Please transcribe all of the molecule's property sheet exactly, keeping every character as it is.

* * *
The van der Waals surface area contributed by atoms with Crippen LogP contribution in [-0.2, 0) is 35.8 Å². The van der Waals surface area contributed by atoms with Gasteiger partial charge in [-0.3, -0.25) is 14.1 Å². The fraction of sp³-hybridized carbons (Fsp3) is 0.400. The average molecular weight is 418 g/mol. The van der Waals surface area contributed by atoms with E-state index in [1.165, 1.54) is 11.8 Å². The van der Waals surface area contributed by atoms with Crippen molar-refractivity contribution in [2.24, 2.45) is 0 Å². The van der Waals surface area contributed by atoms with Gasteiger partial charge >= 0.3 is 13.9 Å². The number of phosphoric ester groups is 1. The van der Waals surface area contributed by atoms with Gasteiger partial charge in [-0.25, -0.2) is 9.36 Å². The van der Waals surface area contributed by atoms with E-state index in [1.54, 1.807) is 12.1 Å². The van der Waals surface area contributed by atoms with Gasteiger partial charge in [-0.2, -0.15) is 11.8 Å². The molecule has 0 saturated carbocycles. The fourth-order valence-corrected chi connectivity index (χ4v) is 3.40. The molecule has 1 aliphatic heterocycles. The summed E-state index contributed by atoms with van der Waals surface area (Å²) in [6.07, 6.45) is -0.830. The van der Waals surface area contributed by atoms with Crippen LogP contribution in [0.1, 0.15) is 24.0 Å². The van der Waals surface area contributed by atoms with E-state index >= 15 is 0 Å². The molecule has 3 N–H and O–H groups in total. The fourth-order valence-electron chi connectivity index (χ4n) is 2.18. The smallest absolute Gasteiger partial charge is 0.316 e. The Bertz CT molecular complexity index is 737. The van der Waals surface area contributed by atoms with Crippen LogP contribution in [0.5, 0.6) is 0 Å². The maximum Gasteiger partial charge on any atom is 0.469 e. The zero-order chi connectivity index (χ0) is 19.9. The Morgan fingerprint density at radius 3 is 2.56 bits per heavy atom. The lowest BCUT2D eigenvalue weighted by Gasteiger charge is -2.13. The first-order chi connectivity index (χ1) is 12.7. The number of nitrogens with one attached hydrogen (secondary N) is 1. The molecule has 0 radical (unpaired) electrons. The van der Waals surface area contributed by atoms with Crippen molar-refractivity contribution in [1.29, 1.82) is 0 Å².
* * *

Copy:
The van der Waals surface area contributed by atoms with Crippen LogP contribution in [-0.2, 0) is 35.8 Å². The van der Waals surface area contributed by atoms with Gasteiger partial charge in [-0.3, -0.25) is 14.1 Å². The fraction of sp³-hybridized carbons (Fsp3) is 0.400. The average molecular weight is 418 g/mol. The van der Waals surface area contributed by atoms with E-state index in [1.165, 1.54) is 11.8 Å². The van der Waals surface area contributed by atoms with Crippen molar-refractivity contribution in [2.24, 2.45) is 0 Å². The van der Waals surface area contributed by atoms with Gasteiger partial charge >= 0.3 is 13.9 Å². The number of phosphoric ester groups is 1. The van der Waals surface area contributed by atoms with Gasteiger partial charge in [-0.25, -0.2) is 9.36 Å². The van der Waals surface area contributed by atoms with E-state index in [1.54, 1.807) is 12.1 Å². The van der Waals surface area contributed by atoms with Gasteiger partial charge in [-0.2, -0.15) is 11.8 Å². The molecule has 0 saturated carbocycles. The fourth-order valence-corrected chi connectivity index (χ4v) is 3.40. The molecule has 1 aliphatic heterocycles. The summed E-state index contributed by atoms with van der Waals surface area (Å²) in [6.07, 6.45) is -0.830. The van der Waals surface area contributed by atoms with Crippen LogP contribution in [0.1, 0.15) is 24.0 Å². The van der Waals surface area contributed by atoms with E-state index >= 15 is 0 Å². The molecule has 3 N–H and O–H groups in total. The fourth-order valence-electron chi connectivity index (χ4n) is 2.18. The smallest absolute Gasteiger partial charge is 0.316 e. The Bertz CT molecular complexity index is 737. The van der Waals surface area contributed by atoms with Crippen LogP contribution in [0.5, 0.6) is 0 Å². The maximum Gasteiger partial charge on any atom is 0.469 e. The zero-order chi connectivity index (χ0) is 19.9. The Morgan fingerprint density at radius 3 is 2.56 bits per heavy atom. The lowest BCUT2D eigenvalue weighted by Gasteiger charge is -2.13. The first-order chi connectivity index (χ1) is 12.7. The number of nitrogens with one attached hydrogen (secondary N) is 1. The molecule has 0 radical (unpaired) electrons. The van der Waals surface area contributed by atoms with Crippen molar-refractivity contribution in [1.29, 1.82) is 0 Å².